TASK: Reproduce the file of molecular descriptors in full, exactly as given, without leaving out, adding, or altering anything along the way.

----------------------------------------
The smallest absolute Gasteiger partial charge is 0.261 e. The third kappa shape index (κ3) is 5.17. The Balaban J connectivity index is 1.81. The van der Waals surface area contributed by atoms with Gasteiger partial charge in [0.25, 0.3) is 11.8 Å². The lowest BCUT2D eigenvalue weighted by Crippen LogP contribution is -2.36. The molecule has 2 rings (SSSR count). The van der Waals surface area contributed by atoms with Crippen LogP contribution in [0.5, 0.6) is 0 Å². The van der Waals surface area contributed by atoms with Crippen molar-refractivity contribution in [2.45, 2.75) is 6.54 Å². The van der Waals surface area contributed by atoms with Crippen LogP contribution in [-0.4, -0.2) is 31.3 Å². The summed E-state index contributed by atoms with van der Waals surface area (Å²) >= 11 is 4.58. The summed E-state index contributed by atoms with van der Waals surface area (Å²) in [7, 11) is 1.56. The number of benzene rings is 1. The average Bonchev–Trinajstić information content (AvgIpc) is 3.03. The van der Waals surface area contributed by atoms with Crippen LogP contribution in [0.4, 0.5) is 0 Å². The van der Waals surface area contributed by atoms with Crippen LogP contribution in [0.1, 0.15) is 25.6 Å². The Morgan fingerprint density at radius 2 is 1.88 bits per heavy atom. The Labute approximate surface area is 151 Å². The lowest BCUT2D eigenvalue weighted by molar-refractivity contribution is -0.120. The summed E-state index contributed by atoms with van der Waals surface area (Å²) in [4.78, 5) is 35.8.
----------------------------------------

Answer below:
The smallest absolute Gasteiger partial charge is 0.261 e. The third kappa shape index (κ3) is 5.17. The Balaban J connectivity index is 1.81. The van der Waals surface area contributed by atoms with Gasteiger partial charge in [0.25, 0.3) is 11.8 Å². The lowest BCUT2D eigenvalue weighted by Crippen LogP contribution is -2.36. The molecule has 2 rings (SSSR count). The van der Waals surface area contributed by atoms with Crippen LogP contribution in [0.5, 0.6) is 0 Å². The van der Waals surface area contributed by atoms with Crippen molar-refractivity contribution in [2.45, 2.75) is 6.54 Å². The van der Waals surface area contributed by atoms with Crippen LogP contribution in [-0.4, -0.2) is 31.3 Å². The summed E-state index contributed by atoms with van der Waals surface area (Å²) >= 11 is 4.58. The summed E-state index contributed by atoms with van der Waals surface area (Å²) in [7, 11) is 1.56. The number of benzene rings is 1. The average Bonchev–Trinajstić information content (AvgIpc) is 3.03. The van der Waals surface area contributed by atoms with Crippen LogP contribution in [0.4, 0.5) is 0 Å². The van der Waals surface area contributed by atoms with Crippen LogP contribution in [0.1, 0.15) is 25.6 Å². The Morgan fingerprint density at radius 2 is 1.88 bits per heavy atom. The Labute approximate surface area is 151 Å². The lowest BCUT2D eigenvalue weighted by molar-refractivity contribution is -0.120. The summed E-state index contributed by atoms with van der Waals surface area (Å²) in [4.78, 5) is 35.8.